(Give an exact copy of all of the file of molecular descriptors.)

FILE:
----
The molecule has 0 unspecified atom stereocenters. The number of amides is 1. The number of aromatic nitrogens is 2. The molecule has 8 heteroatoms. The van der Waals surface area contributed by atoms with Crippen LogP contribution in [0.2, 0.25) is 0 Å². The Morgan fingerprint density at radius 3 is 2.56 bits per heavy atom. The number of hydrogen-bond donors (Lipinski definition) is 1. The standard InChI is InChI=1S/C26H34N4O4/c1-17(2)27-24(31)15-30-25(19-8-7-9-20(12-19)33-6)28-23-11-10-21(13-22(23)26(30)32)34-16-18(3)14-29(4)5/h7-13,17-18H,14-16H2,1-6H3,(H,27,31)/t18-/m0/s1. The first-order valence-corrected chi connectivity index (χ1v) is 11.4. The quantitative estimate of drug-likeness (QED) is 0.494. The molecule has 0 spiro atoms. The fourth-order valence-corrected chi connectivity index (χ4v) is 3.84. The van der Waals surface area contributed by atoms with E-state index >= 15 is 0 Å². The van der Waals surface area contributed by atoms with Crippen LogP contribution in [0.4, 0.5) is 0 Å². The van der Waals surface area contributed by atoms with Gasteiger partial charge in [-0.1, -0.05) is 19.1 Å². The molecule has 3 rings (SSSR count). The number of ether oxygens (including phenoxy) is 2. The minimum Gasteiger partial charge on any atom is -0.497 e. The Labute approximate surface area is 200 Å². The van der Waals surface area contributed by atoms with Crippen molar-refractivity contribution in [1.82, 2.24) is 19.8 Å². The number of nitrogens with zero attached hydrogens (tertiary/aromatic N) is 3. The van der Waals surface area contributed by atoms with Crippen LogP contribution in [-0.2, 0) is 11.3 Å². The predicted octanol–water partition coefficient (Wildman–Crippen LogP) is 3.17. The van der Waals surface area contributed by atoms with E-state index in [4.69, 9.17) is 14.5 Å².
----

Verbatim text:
The molecule has 0 unspecified atom stereocenters. The number of amides is 1. The number of aromatic nitrogens is 2. The molecule has 8 heteroatoms. The van der Waals surface area contributed by atoms with Crippen LogP contribution in [0.2, 0.25) is 0 Å². The Morgan fingerprint density at radius 3 is 2.56 bits per heavy atom. The number of hydrogen-bond donors (Lipinski definition) is 1. The standard InChI is InChI=1S/C26H34N4O4/c1-17(2)27-24(31)15-30-25(19-8-7-9-20(12-19)33-6)28-23-11-10-21(13-22(23)26(30)32)34-16-18(3)14-29(4)5/h7-13,17-18H,14-16H2,1-6H3,(H,27,31)/t18-/m0/s1. The first-order valence-corrected chi connectivity index (χ1v) is 11.4. The quantitative estimate of drug-likeness (QED) is 0.494. The molecule has 0 spiro atoms. The fourth-order valence-corrected chi connectivity index (χ4v) is 3.84. The van der Waals surface area contributed by atoms with E-state index >= 15 is 0 Å². The van der Waals surface area contributed by atoms with Crippen LogP contribution in [0.4, 0.5) is 0 Å². The van der Waals surface area contributed by atoms with Gasteiger partial charge in [-0.1, -0.05) is 19.1 Å². The molecule has 3 rings (SSSR count). The number of ether oxygens (including phenoxy) is 2. The minimum Gasteiger partial charge on any atom is -0.497 e. The Labute approximate surface area is 200 Å². The van der Waals surface area contributed by atoms with Crippen molar-refractivity contribution in [1.82, 2.24) is 19.8 Å². The number of nitrogens with zero attached hydrogens (tertiary/aromatic N) is 3. The van der Waals surface area contributed by atoms with Crippen LogP contribution in [-0.2, 0) is 11.3 Å². The predicted octanol–water partition coefficient (Wildman–Crippen LogP) is 3.17. The van der Waals surface area contributed by atoms with E-state index in [4.69, 9.17) is 14.5 Å².